A.R. Valentien | Terra Madre
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Terra Madre 2006: October 26-30 in Turin, Italy- Largest International Gathering of Small-Scale Farmers and Food Producers: Jeff Jackson of La Jolla, California Attending as Delegate
La Jolla, California (September 2006) – On October 26, 2006, 5,000 small-scale farmers, breeders, fishermen, herders and traditional food producers from five continents and 130 countries, including 500 from the U.S., will be joined by 1,000 chefs and 400 academics from around the globe in Turin, Italy, as Slow Food International hosts Terra Madre 2006. Delegates from the United States will include Jeff Jackson, Executive Chef at The Lodge at Torrey Pines®, who will be joining prominent leaders in all areas of sustainable agriculture, including David Mas Masumoto, a peach farmer in Del Rey, California, and Jim Gerritsen, an organic potato grower in Aroostook County, Maine, as well as chefs Alice Waters of Chez Panisse, and Judy Wicks of White Dog Café in Philadelphia, PA. Thirty-one U.S. academic institutions, ranging from the University of California at Davis to Cornell University, will also be represented at Terra Madre.
Jeff Jackson, Executive Chef of The Lodge at Torrey Pines, the luxury hotel, golf resort and spa in La Jolla, California, oversees the culinary concept and menu development for the resort’s signature restaurant, A.R. Valentien, two lounges and a casual restaurant, The Grill, as well as meeting and banquet facilities.
Since The Lodge’s opening in 2002, Chef Jackson has shaped the culinary staff and defined the menus for what remains the only AAA Five Diamond resort hotel in San Diego. Jackson’s trademark style of imaginative, market-driven cooking reflects the variety of premier fresh foods available in each season from some of California’s finest organic farms, orchards and fishermen. “Taking advantage of a location that provides an abundance of independent small farms and orchards, the menu is determined and influenced by what is available and in season at any given time,” says Jackson.
Jackson joined The Lodge with more than 30 years of culinary experience. Previously the Executive Chef at Shutters on the Beach in Santa Monica, California, Jackson played a critical role opening that award-winning property and its sister property Casa Del Mar and established Shutters’ culinary style with a straightforward approach to American and California cooking. Classically French-trained under legendary culinary expert Jean LaFont, Jackson won the esteemed USA Bocuse d’Or Culinary Gold Cup competition in 1988 and represented the United States in the world competition in Lyon in 1989. He is a graduate of the Culinary Institute of America, Hyde Park, New York.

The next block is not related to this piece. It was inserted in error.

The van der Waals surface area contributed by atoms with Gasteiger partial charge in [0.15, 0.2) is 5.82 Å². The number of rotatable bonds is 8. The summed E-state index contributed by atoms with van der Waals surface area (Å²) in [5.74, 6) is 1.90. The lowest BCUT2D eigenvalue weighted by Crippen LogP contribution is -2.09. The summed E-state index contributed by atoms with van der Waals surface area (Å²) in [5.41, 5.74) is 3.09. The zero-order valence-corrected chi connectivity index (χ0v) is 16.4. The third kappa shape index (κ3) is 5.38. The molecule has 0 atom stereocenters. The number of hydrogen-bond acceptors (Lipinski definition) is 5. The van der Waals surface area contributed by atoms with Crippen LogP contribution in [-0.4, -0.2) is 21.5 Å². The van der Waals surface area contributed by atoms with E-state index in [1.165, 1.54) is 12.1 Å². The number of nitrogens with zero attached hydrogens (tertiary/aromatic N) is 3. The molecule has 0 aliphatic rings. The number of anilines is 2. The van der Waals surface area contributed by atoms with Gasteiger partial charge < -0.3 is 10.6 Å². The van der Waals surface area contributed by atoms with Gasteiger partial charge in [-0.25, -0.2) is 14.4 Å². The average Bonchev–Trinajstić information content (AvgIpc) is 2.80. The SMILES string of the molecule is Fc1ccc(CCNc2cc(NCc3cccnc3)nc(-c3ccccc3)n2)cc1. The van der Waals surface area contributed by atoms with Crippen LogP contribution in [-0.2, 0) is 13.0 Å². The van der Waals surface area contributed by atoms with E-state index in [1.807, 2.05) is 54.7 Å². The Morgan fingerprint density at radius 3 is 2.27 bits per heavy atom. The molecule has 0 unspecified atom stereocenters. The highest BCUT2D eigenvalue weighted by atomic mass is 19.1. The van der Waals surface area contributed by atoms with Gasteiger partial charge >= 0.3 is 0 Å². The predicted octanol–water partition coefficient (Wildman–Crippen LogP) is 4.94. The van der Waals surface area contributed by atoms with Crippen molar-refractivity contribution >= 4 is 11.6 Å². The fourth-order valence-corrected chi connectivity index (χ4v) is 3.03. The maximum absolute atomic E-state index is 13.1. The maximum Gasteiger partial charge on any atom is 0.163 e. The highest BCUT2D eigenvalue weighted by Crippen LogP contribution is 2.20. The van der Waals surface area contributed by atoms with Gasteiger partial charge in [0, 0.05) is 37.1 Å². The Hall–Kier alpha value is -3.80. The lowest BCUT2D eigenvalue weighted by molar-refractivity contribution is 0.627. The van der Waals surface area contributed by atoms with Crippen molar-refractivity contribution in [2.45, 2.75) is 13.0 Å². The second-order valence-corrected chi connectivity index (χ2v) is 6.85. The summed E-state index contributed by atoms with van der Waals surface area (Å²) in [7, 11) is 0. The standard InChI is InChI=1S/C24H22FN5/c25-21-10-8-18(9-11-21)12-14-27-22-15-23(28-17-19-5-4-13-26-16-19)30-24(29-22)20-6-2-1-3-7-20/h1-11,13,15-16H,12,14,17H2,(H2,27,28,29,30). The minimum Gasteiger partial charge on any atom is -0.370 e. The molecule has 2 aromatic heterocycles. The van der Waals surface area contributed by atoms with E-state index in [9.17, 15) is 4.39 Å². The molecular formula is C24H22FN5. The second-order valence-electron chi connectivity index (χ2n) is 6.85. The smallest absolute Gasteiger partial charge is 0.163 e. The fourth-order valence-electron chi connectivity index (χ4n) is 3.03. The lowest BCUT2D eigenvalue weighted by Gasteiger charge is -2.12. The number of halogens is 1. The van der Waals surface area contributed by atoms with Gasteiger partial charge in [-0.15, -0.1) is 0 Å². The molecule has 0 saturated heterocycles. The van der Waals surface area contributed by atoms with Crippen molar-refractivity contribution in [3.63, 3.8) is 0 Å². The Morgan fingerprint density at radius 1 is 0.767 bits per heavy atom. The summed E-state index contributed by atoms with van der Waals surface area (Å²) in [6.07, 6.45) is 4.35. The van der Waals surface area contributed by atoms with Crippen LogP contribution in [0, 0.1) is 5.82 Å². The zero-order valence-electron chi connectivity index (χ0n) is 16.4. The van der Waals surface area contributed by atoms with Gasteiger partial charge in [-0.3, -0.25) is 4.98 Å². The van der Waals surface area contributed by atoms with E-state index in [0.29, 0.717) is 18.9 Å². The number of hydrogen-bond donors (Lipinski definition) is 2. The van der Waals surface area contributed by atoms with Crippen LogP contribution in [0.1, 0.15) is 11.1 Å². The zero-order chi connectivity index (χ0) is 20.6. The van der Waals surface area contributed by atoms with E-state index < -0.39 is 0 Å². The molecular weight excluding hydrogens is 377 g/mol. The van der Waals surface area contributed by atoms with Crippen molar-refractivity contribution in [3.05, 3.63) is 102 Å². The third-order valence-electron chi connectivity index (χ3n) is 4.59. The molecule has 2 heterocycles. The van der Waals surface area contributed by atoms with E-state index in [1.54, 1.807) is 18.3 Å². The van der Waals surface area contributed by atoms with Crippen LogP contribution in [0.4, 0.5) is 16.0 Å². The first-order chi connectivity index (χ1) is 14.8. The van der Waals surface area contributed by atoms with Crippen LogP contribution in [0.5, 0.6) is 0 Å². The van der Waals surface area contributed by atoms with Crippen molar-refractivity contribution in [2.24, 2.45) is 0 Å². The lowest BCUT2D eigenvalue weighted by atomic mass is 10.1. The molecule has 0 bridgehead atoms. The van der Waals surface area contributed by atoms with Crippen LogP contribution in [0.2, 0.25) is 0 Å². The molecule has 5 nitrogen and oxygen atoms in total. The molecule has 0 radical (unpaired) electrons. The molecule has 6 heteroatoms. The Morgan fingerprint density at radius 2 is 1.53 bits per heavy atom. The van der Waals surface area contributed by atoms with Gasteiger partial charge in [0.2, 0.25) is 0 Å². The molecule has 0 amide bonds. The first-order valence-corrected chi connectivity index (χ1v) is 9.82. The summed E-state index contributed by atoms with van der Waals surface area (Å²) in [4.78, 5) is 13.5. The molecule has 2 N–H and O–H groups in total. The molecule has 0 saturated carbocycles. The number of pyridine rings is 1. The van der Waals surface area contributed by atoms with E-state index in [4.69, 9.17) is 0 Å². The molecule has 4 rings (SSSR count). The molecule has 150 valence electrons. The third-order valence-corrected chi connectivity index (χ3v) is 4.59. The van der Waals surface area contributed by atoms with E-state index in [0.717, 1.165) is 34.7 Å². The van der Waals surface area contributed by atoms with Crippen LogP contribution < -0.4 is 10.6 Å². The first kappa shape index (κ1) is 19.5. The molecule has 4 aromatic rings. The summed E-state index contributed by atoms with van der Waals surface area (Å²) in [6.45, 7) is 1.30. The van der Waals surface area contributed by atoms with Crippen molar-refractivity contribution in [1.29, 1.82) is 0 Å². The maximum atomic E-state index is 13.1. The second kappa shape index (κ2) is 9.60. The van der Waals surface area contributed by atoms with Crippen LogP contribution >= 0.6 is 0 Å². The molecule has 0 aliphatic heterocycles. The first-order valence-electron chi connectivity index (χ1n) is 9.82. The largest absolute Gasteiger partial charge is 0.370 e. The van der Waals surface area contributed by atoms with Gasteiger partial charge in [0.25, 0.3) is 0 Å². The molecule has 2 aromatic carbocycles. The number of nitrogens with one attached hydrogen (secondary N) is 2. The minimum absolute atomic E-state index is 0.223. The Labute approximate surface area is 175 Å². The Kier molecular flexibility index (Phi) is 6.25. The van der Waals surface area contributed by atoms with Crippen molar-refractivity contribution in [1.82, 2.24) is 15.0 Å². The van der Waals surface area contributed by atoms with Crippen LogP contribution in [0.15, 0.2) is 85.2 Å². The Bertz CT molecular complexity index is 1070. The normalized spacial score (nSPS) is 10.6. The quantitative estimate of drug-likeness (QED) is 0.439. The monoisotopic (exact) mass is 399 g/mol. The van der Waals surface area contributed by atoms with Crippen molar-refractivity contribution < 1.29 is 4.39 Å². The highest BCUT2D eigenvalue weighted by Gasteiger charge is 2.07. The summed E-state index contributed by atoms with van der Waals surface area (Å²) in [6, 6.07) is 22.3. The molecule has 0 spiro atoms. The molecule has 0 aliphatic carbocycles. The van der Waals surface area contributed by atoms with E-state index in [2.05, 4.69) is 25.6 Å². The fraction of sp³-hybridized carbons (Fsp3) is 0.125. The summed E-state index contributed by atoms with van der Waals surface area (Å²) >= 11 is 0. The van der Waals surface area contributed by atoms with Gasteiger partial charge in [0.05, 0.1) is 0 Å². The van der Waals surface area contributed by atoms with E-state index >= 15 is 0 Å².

Terra Madre 2006 will be the largest international gathering of small-scale farmers and food producers in history, and will provide a forum for producers whose traditional methods and ways of life are threatened by an industrialized world food supply. Terra Madre is based on the concept of the food community, which encompasses the long chain of people involved in bringing the food from the field to the table. The traditional farmers and producers who provide the raw ingredients, the chefs who transform them, and the academic researchers who study them will convene to discuss how to make environmentally sound, socially just, quality small-scale food production possible. “Terra Madre is a forum for all who believe that good, clean and fair food should be available at every table,” said Jeff Jackson, of the Lodge at Torrey Pines.
Three key themes will be at the heart of Terra Madre 2006: networks, agro-ecology, and market access, and will be explored at “Earth Workshops,”where delegates will seek solutions to shared challenges and strategize innovative approaches for a sustainable future. These workshops will range from the specific, such as the defense and promotion of biodynamic wine production and the certification of wild foods, to the broader issues of efficiency in agricultural production and distribution systems. Central topics of discussion throughout the conference will be access to clean water – a growing concern for entire populations worldwide – and the control of seeds – an urgent issue of agricultural biodiversity as multinational corporations continue to patent and genetically modify seeds. Delegates will also attend plenary sessions with speeches by international leaders in sustainability on the first and last days of Terra Madre (HRH, the Prince of Wales, addressed Terra Madre in 2004).